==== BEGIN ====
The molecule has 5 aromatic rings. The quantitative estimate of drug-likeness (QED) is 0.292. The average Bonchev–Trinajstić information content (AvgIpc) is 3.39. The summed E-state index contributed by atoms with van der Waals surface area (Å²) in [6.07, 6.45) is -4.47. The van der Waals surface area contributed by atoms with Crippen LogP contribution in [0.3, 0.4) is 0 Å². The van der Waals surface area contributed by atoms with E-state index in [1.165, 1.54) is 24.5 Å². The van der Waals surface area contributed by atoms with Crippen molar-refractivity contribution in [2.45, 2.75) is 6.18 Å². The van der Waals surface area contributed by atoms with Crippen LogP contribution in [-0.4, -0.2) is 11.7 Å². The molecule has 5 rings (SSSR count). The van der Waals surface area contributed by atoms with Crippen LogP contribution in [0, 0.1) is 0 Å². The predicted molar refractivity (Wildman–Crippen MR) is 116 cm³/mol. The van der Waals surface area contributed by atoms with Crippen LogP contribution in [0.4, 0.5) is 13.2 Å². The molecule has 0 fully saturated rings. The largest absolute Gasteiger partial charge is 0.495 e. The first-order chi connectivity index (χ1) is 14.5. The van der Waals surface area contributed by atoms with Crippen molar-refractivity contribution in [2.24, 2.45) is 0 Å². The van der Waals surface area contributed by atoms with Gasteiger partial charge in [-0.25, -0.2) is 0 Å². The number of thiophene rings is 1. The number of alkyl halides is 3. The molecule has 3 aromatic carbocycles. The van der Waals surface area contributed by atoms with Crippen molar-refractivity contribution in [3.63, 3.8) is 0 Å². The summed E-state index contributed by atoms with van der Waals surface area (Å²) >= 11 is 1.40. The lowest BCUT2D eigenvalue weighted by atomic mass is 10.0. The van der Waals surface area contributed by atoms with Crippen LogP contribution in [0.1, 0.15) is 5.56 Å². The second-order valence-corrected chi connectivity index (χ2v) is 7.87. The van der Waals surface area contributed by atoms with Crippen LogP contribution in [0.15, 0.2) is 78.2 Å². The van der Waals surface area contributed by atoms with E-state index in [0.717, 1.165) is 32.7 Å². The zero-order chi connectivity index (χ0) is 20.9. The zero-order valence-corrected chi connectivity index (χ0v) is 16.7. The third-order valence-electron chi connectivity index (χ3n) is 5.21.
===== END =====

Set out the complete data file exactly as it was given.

The molecule has 5 aromatic rings. The quantitative estimate of drug-likeness (QED) is 0.292. The average Bonchev–Trinajstić information content (AvgIpc) is 3.39. The summed E-state index contributed by atoms with van der Waals surface area (Å²) in [6.07, 6.45) is -4.47. The van der Waals surface area contributed by atoms with Crippen LogP contribution in [0.3, 0.4) is 0 Å². The van der Waals surface area contributed by atoms with E-state index in [1.165, 1.54) is 24.5 Å². The van der Waals surface area contributed by atoms with Crippen molar-refractivity contribution in [2.45, 2.75) is 6.18 Å². The van der Waals surface area contributed by atoms with Crippen LogP contribution in [-0.4, -0.2) is 11.7 Å². The molecule has 5 rings (SSSR count). The van der Waals surface area contributed by atoms with Crippen LogP contribution in [0, 0.1) is 0 Å². The predicted molar refractivity (Wildman–Crippen MR) is 116 cm³/mol. The van der Waals surface area contributed by atoms with Crippen LogP contribution in [0.4, 0.5) is 13.2 Å². The molecule has 0 fully saturated rings. The largest absolute Gasteiger partial charge is 0.495 e. The first-order chi connectivity index (χ1) is 14.5. The van der Waals surface area contributed by atoms with Crippen molar-refractivity contribution in [2.24, 2.45) is 0 Å². The van der Waals surface area contributed by atoms with Gasteiger partial charge in [-0.25, -0.2) is 0 Å². The number of thiophene rings is 1. The number of alkyl halides is 3. The molecule has 3 aromatic carbocycles. The van der Waals surface area contributed by atoms with Crippen molar-refractivity contribution in [3.63, 3.8) is 0 Å². The summed E-state index contributed by atoms with van der Waals surface area (Å²) >= 11 is 1.40. The lowest BCUT2D eigenvalue weighted by atomic mass is 10.0. The van der Waals surface area contributed by atoms with Crippen LogP contribution in [0.1, 0.15) is 5.56 Å². The second-order valence-corrected chi connectivity index (χ2v) is 7.87. The van der Waals surface area contributed by atoms with Crippen LogP contribution in [0.15, 0.2) is 78.2 Å². The van der Waals surface area contributed by atoms with E-state index in [0.717, 1.165) is 32.7 Å². The zero-order chi connectivity index (χ0) is 20.9. The zero-order valence-corrected chi connectivity index (χ0v) is 16.7. The third-order valence-electron chi connectivity index (χ3n) is 5.21.